Harbor Grill says it will change its dress code to allow religiously significant headwear.
A young Stony Brook University graduate said he was barred from entering Port Jeff’s Harbor Grill the early morning of Sunday, May 12, because he wears a turban, a religiously significant headwear.
Gurvinder Grewal, 23, who graduated in 2018, said he went out the night of May 11 past midnight to hang out with friends. His companions were already in the Harbor Grill restaurant and bar, and he was having his ID checked when he was stopped and told by a manager he was not allowed in with “a head covering.” Harbor Grill has a weekend dress code for Friday and Saturday nights after 10 p.m. restricting all headwear, though the policy made no explicit exceptions for clothing of religious significance.
Grewal, a medical scribe at CityMD, said he tried to explain his situation as he is a Sikh, whose religion stems from Punjab in northern India. Male practitioners wear turbans as articles of faith, and are not meant to remove the headwear in public.
“Never had any experience like this in my life.”
— Gurvinder Grewal
Not trying to hold up the line of people trying to get in, he went to the back of the line and came up a second time, only to be rebuffed again, and was told it was due to the restaurant’s policy on headwear.
“[I] was shocked and embarrassed,” the graduate said. “Never had any experience like this in my life.”
A Facebook post from Harbor Grill said Grewal’s black-colored turban seemed at the time “would be more widely perceived as the slang term ‘[do-]rag’ or a ‘stocking cap’ and not a traditional turban.” It said the original rule was put in place because a rule that singled out specific groups would itself be “discriminatory.”
Tom Schafer, the owner of Harbor Grill, said he has chided the manager in question and has told him to use his better judgment in cases like this. He added he plans to speak to the rest of his staff and implement a new Friday and Saturday night dress-code policy of no headwear excluding religiously required headwear, for example yarmulkes and turbans. The new code will be posted near the front door.
“I don’t have an inkling of prejudice in any way,” Schafer said. “The code was not meant to be discriminating, it was solely for the safety of patrons and staff.”
Grewal said that he was glad to see them changing the dress code, but he found the comment about his turban looking like “a do-rag” to be problematic, especially since he described it several times as a turban to the manager.
Barbara Ransome, director of operations for Port Jeff Chamber of Commerce, said the policy at Harbor Grill was to better identify troublemakers in a crowd and, as a private property, the owner is allowed to make that decision. At the same time, the barring of a person over religious garment would cross over into First Amendment territory.
“Their staff may need to be educated,” she said.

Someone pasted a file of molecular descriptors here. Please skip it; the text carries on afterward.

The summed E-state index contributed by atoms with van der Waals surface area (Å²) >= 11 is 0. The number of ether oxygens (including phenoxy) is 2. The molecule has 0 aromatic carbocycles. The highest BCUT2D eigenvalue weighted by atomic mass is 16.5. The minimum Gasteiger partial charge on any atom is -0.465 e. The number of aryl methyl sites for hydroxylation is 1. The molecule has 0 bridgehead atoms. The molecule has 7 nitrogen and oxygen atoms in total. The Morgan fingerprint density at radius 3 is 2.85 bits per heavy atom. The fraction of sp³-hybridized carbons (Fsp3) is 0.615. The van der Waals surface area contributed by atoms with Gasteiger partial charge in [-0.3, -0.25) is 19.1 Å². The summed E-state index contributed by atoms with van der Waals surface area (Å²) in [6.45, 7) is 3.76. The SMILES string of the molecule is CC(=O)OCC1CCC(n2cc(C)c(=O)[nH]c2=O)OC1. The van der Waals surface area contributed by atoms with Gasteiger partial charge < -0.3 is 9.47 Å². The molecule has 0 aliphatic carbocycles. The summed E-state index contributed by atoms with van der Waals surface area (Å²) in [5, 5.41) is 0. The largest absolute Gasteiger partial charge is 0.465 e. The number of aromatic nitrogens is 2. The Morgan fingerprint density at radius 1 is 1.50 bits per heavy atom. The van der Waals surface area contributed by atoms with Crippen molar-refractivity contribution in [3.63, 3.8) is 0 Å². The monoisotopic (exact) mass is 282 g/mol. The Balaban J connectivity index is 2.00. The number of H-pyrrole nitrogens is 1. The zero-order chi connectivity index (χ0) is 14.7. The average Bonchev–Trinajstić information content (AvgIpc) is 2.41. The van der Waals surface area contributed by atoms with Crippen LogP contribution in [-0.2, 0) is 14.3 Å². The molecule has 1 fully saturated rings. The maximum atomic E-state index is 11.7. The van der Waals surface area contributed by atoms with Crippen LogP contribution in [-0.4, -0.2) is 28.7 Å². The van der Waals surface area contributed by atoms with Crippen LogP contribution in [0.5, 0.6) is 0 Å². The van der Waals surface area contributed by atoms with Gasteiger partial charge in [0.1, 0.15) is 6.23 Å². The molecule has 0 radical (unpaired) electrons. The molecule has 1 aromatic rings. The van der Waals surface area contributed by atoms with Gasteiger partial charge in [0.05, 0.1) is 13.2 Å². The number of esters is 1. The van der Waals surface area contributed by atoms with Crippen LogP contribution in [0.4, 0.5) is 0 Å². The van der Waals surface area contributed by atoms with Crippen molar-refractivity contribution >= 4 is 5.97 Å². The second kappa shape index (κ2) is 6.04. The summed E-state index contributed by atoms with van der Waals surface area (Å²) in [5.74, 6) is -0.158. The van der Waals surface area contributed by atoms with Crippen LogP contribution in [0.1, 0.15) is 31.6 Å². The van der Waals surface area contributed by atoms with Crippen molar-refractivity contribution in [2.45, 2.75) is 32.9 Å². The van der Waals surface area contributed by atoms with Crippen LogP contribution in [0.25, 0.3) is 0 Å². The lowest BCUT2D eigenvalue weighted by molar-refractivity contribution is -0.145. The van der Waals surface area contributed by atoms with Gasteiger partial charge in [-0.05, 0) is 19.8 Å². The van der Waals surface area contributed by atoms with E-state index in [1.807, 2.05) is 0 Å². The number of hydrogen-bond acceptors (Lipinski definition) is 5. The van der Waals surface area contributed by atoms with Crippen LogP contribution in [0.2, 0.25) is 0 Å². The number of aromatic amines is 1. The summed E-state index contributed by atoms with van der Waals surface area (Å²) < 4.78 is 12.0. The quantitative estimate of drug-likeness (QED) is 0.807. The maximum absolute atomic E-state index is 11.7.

The SBU graduate said he told the manager he had been let inside the establishment last year, back when Harbor Grill was then named Schafer’s. He said he was told the policy on headgear was a new policy.
Several other students and graduates of SBU, who did not wish to be named in this article, all confirmed watching Grewal be denied entry.
“The code was not meant to be discriminating, it was solely for the safety of patrons and staff.”
— Tom Schafer
Bansri Shah, a digital media/pre-law student at SBU, posted a message to Facebook about the situation, saying she felt it was especially concerning considering the diversity of students from the nearby university.
“Honestly, I never expected this type of action taken from an establishment in Port Jeff considering the racial diversity in a college town right next door, Stony Brook, but I think it’s really messed up,” Shah said in her original Facebook post.
In a conversation over Facebook messenger, Shah said she arrived as several people were trying to talk to the bouncer about what happened, but they were ignored.
Port Jefferson Mayor Margot Garant said she had messaged both Shah and Grewal and had told the latter she was sorry about what had allegedly happened to him, and that “this does not reflect the tenor or tone of the policies of the Village of Port Jefferson.” She also suggested to him his first step would be to file a police report if he wished to commit to any penal or civil legal action.
“I didn’t want that incident to become a black eye on the village,” the mayor said. “Anybody of race, color, sexuality, we embrace and invite everyone here.”
The graduate said he plans to file a police report and pursue some sort of legal action.
“I was just really surprised that something like this happened to me at a college bar,” he said. “I always read online and on social media about Sikhs and other minorities facing similar situations, but never thought that I would face the situation in my life living on Long Island.”
This post has been amended to correct the origins of Sikhism.